She had a nice collection of binkies.

We decided the best way to insure success of breaking the habit was to get her to buy into the plan.
So my wife came up with the idea to explain to her that she was a very lucky girl to have binkies because there were poor children around the world that had none.  We explained that a really nice thing for “big girls” to do when they are all done with their binkies is to give them to Santa Claus.  He would bring them to the North Pole and then he would deliver them to the needy boys and girls around the world.
She seemed hesitant but agreed.
On the night the fire truck arrived we were all ready.  We had her place the binkies in a little Ziploc bag and hold them for Santa.  With the lights flashing and music playing, we stood at the door watching the excitement and waiting for Santa and the elves and the firemen to come to the door.
When Santa got to the porch, she held out her bag of binkies and proudly told Santa she was a big girl now and that she wanted him to give them to the poor kids in the world.
Santa  was a champ.  Caught completely off-guard, he improvised beautifully and took the bag from her and thanked her for being such a big girl.  Then he turned and handed them to one of his elves, paused for a minute, and then came inside for the traditional visit.
She never needed a binky ever again.
The next year when I went to the firehouse to drop off the present with my check, Mama Elf recognized the address and was so happy to recount the story to me and her coworkers.  I didn’t realize it at the time, but Santa that year was none-other than the Fire Chief himself…. and she told me that my daughter’s generosity was so overwhelming that she had made him CRY!
I feel truly lucky to have had the opportunity to live here in Orange and participate in such a wonderful tradition.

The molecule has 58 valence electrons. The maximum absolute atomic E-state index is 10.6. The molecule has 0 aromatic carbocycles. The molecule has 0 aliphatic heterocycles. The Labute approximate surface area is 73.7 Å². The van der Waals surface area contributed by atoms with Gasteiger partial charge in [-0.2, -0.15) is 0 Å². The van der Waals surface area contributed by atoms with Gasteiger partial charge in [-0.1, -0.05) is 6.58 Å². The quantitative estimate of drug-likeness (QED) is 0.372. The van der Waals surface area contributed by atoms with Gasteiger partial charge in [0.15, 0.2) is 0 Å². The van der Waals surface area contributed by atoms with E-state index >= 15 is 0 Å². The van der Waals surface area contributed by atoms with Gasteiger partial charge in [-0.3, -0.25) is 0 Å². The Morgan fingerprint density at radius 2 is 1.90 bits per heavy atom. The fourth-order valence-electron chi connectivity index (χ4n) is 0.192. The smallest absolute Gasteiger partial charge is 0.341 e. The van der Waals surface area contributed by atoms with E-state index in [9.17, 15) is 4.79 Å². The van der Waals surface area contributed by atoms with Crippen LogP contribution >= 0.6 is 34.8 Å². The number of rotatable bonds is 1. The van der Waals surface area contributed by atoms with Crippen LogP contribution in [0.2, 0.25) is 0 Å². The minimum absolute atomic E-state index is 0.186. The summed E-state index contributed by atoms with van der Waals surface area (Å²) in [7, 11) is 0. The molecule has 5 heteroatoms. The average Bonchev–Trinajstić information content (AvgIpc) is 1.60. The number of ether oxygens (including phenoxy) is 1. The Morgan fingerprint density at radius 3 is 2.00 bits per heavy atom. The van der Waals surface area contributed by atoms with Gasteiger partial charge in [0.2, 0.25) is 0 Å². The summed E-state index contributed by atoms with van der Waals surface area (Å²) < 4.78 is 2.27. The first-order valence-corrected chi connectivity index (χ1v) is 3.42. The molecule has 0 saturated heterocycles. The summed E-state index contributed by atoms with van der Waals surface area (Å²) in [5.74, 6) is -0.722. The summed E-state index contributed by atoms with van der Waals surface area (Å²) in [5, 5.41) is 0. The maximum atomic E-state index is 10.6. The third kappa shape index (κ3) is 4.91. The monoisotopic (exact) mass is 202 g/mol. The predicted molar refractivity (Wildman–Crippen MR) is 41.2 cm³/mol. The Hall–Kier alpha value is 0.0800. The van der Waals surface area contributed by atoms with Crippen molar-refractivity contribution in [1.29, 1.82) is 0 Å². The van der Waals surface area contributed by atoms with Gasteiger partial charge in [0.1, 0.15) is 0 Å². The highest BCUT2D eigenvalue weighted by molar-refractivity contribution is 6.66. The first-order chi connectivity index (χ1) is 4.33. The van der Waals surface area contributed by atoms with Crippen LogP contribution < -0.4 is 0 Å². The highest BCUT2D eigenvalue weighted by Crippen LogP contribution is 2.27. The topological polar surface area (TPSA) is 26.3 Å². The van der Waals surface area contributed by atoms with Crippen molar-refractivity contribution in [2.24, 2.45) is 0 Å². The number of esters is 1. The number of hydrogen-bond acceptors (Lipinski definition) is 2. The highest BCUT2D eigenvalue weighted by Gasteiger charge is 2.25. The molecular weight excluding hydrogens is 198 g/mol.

We love telling this story every year.
Mike and Angel Pickett

Dec 152014

Screen Shot 2014-12-15 at 11.18.29 PMOn Saturday, Dec. 13, Thomas McMahon, 65, of Golf Road, Orange, turned himself in on an arrest warrant at the Orange Police Department.

McMahon was charged with first-degree arson, a felony, and providing a false written statement.

It is alleged that on October 27, McMahon intentionally set fire to his home on 496 Golf Road, while it was occupied. No one was injured.

The Orange Volunteer Fire Department, Milford Fire Department, Orange Fire Marshals, Orange Police, and Connecticut State Police Fire and Explosion Unit arrived at the scene of the fire and brought it under control.

The fire appeared to have been set from inside the residence, causing an estimated $100,000 in damage.

McMahon was released after posting a $50,000 bond. He is due in Derby Superior Court on Jan. 5, 2015.

Orange Police Detective Mike Morrin investigated this incident and secured the warrant for McMahon’s arrest.


Dec 152014

IMG_7408I’ve been going out with the Santa’s Helper Crew for so many years that I’ve lost count.

It all began when I was with the Amity Observer newspaper. My son would accompany me as my photographer and I would “observe” and write a story.